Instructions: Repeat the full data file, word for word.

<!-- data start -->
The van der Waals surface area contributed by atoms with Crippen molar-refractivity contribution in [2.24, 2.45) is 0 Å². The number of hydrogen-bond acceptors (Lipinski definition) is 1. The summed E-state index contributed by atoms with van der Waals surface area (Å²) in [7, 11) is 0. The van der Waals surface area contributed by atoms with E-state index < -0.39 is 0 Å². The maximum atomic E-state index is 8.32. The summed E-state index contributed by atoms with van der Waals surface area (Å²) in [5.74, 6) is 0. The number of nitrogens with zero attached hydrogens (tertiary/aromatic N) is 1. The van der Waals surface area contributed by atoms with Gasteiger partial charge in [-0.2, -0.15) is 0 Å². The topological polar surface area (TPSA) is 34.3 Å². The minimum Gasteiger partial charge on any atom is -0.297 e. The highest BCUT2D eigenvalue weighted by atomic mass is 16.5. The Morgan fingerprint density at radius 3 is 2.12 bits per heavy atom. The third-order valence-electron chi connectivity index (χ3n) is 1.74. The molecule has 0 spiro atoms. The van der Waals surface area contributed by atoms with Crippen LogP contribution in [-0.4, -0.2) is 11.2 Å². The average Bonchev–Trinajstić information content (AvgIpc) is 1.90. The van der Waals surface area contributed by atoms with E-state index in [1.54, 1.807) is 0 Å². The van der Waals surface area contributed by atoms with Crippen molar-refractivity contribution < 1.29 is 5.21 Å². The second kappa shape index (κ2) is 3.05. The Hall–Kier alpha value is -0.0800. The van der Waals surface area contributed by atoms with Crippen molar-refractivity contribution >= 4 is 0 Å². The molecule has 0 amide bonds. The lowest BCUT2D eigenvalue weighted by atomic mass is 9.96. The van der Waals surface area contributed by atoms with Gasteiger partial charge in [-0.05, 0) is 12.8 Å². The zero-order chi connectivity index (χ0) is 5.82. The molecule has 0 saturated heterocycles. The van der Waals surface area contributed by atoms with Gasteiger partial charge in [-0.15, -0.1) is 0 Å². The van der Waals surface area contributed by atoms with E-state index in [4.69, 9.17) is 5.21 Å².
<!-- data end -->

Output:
The van der Waals surface area contributed by atoms with Crippen molar-refractivity contribution in [2.24, 2.45) is 0 Å². The number of hydrogen-bond acceptors (Lipinski definition) is 1. The summed E-state index contributed by atoms with van der Waals surface area (Å²) in [7, 11) is 0. The van der Waals surface area contributed by atoms with E-state index < -0.39 is 0 Å². The maximum atomic E-state index is 8.32. The summed E-state index contributed by atoms with van der Waals surface area (Å²) in [5.74, 6) is 0. The number of nitrogens with zero attached hydrogens (tertiary/aromatic N) is 1. The van der Waals surface area contributed by atoms with Gasteiger partial charge in [-0.2, -0.15) is 0 Å². The topological polar surface area (TPSA) is 34.3 Å². The minimum Gasteiger partial charge on any atom is -0.297 e. The highest BCUT2D eigenvalue weighted by atomic mass is 16.5. The Morgan fingerprint density at radius 3 is 2.12 bits per heavy atom. The third-order valence-electron chi connectivity index (χ3n) is 1.74. The molecule has 0 spiro atoms. The van der Waals surface area contributed by atoms with Crippen LogP contribution in [-0.4, -0.2) is 11.2 Å². The average Bonchev–Trinajstić information content (AvgIpc) is 1.90. The van der Waals surface area contributed by atoms with E-state index in [1.54, 1.807) is 0 Å². The van der Waals surface area contributed by atoms with Crippen molar-refractivity contribution < 1.29 is 5.21 Å². The second kappa shape index (κ2) is 3.05. The Hall–Kier alpha value is -0.0800. The van der Waals surface area contributed by atoms with Crippen molar-refractivity contribution >= 4 is 0 Å². The molecule has 0 amide bonds. The lowest BCUT2D eigenvalue weighted by atomic mass is 9.96. The van der Waals surface area contributed by atoms with Gasteiger partial charge in [-0.05, 0) is 12.8 Å². The zero-order chi connectivity index (χ0) is 5.82. The molecule has 0 saturated heterocycles. The van der Waals surface area contributed by atoms with Gasteiger partial charge in [-0.15, -0.1) is 0 Å². The van der Waals surface area contributed by atoms with E-state index in [4.69, 9.17) is 5.21 Å².